In 1986 the well-known clarinetist David Shifrin invited Schoenfield to compose a trio for clarinet, violin, and piano, but since he was engaged at the time with a number of other projects, it was only in 1990 that he began sketching out the work. For the composer, the endeavor echoed a long-held interest in creating music aimed at celebratory Hassidic gatherings and weekday or weeknight festivities as well as at classical chamber music concert audiences completely outside the Hassidic milieu. This posed an aesthetic challenge, for the music would have to be entertaining and artistic at the same time—precisely the kind of challenge Schoenfield has welcomed in fashioning many of his compositions. The resulting Trio for Clarinet, Violin & Piano is an ingenious blend of artistic ensemble, instrumental virtuosity, and deliberately fragmented references to melodies that might well have been heard at various Hassidic courts in Europe. Many of those courts regularly employed or invited purely instrumental bands of klezmorim for their celebrations. Thus, this piece features inflections and ornaments typical of the clarinet playing in those bands, in both Europe and America. But much of the writing for all three instruments here goes well beyond such folk idioms in its sophistication, recalling moments in chamber music by composers such as Shostakovich, Prokofiev, and Bartók.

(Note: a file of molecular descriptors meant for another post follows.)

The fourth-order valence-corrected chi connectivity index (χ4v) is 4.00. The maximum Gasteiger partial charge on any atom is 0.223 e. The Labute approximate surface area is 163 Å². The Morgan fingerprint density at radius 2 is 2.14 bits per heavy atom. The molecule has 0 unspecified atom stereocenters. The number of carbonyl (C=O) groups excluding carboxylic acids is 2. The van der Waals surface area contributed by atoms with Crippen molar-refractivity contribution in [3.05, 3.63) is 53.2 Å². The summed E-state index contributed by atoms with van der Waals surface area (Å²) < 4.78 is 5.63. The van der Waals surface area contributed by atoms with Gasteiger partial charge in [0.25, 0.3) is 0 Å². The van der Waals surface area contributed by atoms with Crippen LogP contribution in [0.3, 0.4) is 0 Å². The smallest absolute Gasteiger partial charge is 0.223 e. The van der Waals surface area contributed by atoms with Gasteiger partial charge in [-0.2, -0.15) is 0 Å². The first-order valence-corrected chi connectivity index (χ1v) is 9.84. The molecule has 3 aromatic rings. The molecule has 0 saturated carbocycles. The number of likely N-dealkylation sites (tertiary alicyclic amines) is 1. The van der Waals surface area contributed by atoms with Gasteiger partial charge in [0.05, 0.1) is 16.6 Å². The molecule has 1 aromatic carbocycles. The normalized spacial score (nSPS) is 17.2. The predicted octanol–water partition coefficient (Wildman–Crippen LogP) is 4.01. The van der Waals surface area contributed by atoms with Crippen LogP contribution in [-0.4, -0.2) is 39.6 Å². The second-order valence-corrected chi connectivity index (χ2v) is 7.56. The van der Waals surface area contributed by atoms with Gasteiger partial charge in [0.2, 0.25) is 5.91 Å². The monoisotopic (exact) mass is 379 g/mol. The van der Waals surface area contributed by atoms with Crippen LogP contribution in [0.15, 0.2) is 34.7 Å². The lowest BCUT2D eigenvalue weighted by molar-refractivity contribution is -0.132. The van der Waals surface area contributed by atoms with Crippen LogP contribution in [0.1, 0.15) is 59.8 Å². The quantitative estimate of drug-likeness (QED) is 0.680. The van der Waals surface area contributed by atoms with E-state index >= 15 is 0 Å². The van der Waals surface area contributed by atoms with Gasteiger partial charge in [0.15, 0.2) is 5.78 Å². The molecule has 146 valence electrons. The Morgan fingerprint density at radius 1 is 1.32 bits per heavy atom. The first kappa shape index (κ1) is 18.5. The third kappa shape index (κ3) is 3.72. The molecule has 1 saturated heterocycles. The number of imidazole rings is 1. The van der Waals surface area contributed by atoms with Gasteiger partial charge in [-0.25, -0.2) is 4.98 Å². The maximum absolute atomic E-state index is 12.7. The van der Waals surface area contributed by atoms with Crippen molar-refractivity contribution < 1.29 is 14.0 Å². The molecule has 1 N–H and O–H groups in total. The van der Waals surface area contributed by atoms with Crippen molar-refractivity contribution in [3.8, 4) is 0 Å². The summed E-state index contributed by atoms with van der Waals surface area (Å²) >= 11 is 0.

The first movement, Freylakh, is so titled because of its melodic and rhythmic representation of one of the best-known dances among eastern European Jewry. Although it is not especially or exclusively Hassidic, it was heard at Hassidic courts in the context of festivities. The frenetic energy and intensity in this work, however, generally exceeds that of any performance of a freylakh by klezmorim in the context of entertainment or dance accompaniment. From the outset, it is clear that this is primarily a concert work rather than Gebrauchsmusik, regardless of the nature of its audience. Schoenfield has described March, the second movement, as “bizarre and somewhat diabolical.” Recalling and manipulating known folk motifs, its melodic and rhythmic material reflects a typical march at a Hassidic court during a festive occasion. The third movement is titled Niggun in reference to mystical, deeply spiritual Hassidic melos in general. The final movement, Kozatzke—a Russian Cossack dance often adopted by Jews at wedding celebrations—incorporates bits of both Russian and eastern European Jewish dance tunes.
Performers: Charles Neidich, Clarinet; Lev Polyakin, Violin; Frances Renzi, Piano
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